A modern credit card checkout aims to provide an experience that feels comfortable and seamless to the customer. In the following guide we will show you how to implement such a credit card checkout experience by using our Hosted-iFrame solution which provides PCI DSS compliance out of the box.
In traditional credit card checkouts the customer typically provides the following card data:
We want to reduce this data to the very minimum. For example, we can determine the card scheme from the card PAN. This means that we just need the card PAN, the card CVC and the card expiry date to successfully perform credit card transactions.
Determining a credit card type from the card PAN works by using so-called BIN ranges. Basically, a BIN range is a prefix of a credit card PAN and there is a one-to-one relationship between a BIN range and the card type. This way we are able to determine the BIN range from the card PAN and of course the card type from the BIN range as well.
There are two good points in displaying credit card brand icons in your checkout. First, the icons indicate your supported card brands / types, and second, they can be highlighted to show the current card type detection result.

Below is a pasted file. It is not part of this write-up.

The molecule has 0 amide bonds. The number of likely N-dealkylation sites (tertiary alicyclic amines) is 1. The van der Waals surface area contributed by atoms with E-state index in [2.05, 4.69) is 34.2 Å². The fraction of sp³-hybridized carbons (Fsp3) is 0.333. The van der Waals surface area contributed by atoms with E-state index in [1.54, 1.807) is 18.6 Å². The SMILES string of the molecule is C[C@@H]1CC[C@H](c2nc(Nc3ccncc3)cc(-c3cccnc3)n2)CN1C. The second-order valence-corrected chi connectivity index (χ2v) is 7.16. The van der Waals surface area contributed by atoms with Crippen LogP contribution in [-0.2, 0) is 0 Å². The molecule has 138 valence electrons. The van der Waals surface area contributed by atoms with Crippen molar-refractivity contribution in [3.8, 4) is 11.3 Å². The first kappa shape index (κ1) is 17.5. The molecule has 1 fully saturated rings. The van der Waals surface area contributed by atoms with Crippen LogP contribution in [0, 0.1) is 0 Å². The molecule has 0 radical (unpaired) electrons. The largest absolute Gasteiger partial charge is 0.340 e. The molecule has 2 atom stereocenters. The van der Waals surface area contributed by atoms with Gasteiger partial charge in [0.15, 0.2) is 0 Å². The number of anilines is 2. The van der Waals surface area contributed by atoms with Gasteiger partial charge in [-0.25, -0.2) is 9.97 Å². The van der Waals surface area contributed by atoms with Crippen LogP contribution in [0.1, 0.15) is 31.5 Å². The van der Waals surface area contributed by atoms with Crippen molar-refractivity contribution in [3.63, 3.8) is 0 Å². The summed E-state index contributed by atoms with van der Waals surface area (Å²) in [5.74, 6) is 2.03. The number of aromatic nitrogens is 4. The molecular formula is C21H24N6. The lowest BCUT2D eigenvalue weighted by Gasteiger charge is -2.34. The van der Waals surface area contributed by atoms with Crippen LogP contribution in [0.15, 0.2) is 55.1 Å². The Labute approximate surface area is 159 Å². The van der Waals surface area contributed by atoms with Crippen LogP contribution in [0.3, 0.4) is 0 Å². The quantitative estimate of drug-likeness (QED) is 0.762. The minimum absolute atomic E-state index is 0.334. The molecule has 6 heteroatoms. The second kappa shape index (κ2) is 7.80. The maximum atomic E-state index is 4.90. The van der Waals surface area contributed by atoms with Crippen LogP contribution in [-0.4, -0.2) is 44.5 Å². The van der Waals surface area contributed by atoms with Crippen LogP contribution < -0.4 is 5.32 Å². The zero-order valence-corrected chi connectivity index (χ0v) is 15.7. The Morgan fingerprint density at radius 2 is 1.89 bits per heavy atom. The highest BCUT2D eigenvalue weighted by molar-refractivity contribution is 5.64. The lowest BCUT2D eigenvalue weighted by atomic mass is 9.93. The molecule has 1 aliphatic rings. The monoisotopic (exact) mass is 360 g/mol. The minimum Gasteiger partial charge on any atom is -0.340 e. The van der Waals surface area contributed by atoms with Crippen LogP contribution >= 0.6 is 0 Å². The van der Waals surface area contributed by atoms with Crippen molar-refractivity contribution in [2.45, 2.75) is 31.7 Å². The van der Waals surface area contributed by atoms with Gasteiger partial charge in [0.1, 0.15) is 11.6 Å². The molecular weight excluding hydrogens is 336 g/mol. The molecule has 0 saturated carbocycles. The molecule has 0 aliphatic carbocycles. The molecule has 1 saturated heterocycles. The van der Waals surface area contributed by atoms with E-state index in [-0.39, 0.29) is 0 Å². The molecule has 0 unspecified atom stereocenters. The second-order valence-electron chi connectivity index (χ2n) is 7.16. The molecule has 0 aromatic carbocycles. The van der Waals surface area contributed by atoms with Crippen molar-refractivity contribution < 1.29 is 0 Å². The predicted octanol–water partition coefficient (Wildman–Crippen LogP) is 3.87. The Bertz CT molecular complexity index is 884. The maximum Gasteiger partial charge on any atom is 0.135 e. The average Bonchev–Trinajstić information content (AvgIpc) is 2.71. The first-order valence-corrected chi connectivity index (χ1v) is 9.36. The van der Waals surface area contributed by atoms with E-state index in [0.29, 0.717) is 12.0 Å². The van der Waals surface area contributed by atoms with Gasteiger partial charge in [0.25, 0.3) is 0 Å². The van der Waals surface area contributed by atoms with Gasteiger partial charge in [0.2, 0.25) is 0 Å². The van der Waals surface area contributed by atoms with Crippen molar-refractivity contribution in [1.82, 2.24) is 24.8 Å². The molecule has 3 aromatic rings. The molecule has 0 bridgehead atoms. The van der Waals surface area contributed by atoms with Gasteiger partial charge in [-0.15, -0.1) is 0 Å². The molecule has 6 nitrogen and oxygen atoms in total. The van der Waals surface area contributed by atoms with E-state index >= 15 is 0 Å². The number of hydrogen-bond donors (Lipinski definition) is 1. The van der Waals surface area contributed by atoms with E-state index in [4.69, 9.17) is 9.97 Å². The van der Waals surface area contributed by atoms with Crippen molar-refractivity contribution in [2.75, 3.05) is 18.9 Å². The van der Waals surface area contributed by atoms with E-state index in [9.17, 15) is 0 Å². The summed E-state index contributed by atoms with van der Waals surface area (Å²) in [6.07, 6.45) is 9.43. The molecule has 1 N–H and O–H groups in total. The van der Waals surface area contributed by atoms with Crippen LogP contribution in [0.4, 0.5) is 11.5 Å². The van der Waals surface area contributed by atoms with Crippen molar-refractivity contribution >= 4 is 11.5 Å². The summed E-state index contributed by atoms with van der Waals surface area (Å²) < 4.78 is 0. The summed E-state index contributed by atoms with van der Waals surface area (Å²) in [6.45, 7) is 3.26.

All supported credit card brand icons are available from our CDN. Feel free to use these icons for your own credit card checkout implementation. They are all in svg format, so you can scale them to fit your needs.
In order to let the customer know which card type was detected we recommend you to highlight the corresponding brand icon. A very simple yet effective way is to add a border around the brand icon of the detected card type.
Please have a look at this example:
Unsupported card types should be handled by a simple message that tells the customer to switch to a supported card brand.
This example demonstrates such a message:
The auto card type detection is quite accurate but in very rare cases it may detect valid card numbers of supported card types as unknown. Therefore, we recommend having a fallback solution implemented.
A simple approach is to let the customer select the desired card type manually (only for this special fallback case). If the card number and type combination is actually invalid the request will fail against our platform, which is perfectly fine.
Have a look at this example:
You can find a working example implementation of a modern credit card checkout form with card type detection below.
This is what it should look like: